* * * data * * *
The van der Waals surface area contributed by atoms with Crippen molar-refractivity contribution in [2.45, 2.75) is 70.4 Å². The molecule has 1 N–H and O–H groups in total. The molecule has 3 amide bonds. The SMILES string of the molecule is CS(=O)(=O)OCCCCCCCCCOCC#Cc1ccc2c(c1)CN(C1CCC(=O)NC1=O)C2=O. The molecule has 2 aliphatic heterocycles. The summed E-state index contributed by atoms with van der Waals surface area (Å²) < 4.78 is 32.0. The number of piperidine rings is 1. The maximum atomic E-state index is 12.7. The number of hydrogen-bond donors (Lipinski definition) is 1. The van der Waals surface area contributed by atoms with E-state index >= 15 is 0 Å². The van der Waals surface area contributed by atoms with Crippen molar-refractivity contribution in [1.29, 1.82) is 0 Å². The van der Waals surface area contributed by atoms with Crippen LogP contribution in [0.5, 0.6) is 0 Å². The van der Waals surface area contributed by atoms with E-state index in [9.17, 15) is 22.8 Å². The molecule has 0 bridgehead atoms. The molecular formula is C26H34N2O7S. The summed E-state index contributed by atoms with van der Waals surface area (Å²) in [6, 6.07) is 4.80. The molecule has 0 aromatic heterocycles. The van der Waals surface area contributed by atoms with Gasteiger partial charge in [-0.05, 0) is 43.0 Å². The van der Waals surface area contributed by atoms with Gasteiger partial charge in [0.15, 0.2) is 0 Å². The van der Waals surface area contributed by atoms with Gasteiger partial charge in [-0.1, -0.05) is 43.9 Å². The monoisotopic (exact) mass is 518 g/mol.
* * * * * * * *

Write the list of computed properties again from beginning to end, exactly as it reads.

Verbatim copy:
The van der Waals surface area contributed by atoms with Crippen molar-refractivity contribution in [2.45, 2.75) is 70.4 Å². The molecule has 1 N–H and O–H groups in total. The molecule has 3 amide bonds. The SMILES string of the molecule is CS(=O)(=O)OCCCCCCCCCOCC#Cc1ccc2c(c1)CN(C1CCC(=O)NC1=O)C2=O. The molecule has 2 aliphatic heterocycles. The summed E-state index contributed by atoms with van der Waals surface area (Å²) < 4.78 is 32.0. The number of piperidine rings is 1. The maximum atomic E-state index is 12.7. The number of hydrogen-bond donors (Lipinski definition) is 1. The van der Waals surface area contributed by atoms with E-state index >= 15 is 0 Å². The van der Waals surface area contributed by atoms with Crippen molar-refractivity contribution in [1.29, 1.82) is 0 Å². The van der Waals surface area contributed by atoms with Crippen LogP contribution in [0.5, 0.6) is 0 Å². The van der Waals surface area contributed by atoms with E-state index in [9.17, 15) is 22.8 Å². The molecule has 0 bridgehead atoms. The molecular formula is C26H34N2O7S. The summed E-state index contributed by atoms with van der Waals surface area (Å²) in [6, 6.07) is 4.80. The molecule has 0 aromatic heterocycles. The van der Waals surface area contributed by atoms with Gasteiger partial charge in [-0.05, 0) is 43.0 Å². The van der Waals surface area contributed by atoms with Gasteiger partial charge in [0.15, 0.2) is 0 Å². The van der Waals surface area contributed by atoms with Gasteiger partial charge in [-0.1, -0.05) is 43.9 Å². The monoisotopic (exact) mass is 518 g/mol.